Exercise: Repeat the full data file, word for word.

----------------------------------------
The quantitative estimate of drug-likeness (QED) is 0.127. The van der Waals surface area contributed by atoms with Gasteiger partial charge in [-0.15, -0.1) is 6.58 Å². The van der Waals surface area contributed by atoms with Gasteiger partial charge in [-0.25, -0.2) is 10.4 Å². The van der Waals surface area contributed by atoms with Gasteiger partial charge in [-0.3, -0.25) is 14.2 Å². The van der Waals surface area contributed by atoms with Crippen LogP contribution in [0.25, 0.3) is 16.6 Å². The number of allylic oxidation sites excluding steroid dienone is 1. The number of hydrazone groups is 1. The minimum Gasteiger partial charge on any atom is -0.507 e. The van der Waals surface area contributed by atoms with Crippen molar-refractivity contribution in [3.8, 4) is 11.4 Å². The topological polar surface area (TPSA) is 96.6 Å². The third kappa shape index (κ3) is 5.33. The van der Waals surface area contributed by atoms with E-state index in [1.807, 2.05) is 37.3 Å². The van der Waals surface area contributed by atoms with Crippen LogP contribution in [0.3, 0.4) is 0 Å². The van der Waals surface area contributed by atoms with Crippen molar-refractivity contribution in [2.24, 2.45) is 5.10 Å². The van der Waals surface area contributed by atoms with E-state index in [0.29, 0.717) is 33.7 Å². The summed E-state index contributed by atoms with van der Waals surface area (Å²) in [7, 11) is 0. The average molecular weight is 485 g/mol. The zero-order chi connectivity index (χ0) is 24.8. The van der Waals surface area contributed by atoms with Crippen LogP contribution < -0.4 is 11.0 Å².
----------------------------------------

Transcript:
The quantitative estimate of drug-likeness (QED) is 0.127. The van der Waals surface area contributed by atoms with Gasteiger partial charge in [-0.15, -0.1) is 6.58 Å². The van der Waals surface area contributed by atoms with Gasteiger partial charge in [-0.25, -0.2) is 10.4 Å². The van der Waals surface area contributed by atoms with Gasteiger partial charge in [-0.3, -0.25) is 14.2 Å². The van der Waals surface area contributed by atoms with Crippen LogP contribution in [0.25, 0.3) is 16.6 Å². The number of allylic oxidation sites excluding steroid dienone is 1. The number of hydrazone groups is 1. The minimum Gasteiger partial charge on any atom is -0.507 e. The van der Waals surface area contributed by atoms with Crippen molar-refractivity contribution in [3.8, 4) is 11.4 Å². The topological polar surface area (TPSA) is 96.6 Å². The third kappa shape index (κ3) is 5.33. The van der Waals surface area contributed by atoms with E-state index in [1.807, 2.05) is 37.3 Å². The van der Waals surface area contributed by atoms with Crippen LogP contribution in [0.3, 0.4) is 0 Å². The van der Waals surface area contributed by atoms with Crippen molar-refractivity contribution in [2.24, 2.45) is 5.10 Å². The van der Waals surface area contributed by atoms with E-state index in [0.29, 0.717) is 33.7 Å². The summed E-state index contributed by atoms with van der Waals surface area (Å²) in [7, 11) is 0. The average molecular weight is 485 g/mol. The zero-order chi connectivity index (χ0) is 24.8. The van der Waals surface area contributed by atoms with Crippen LogP contribution < -0.4 is 11.0 Å².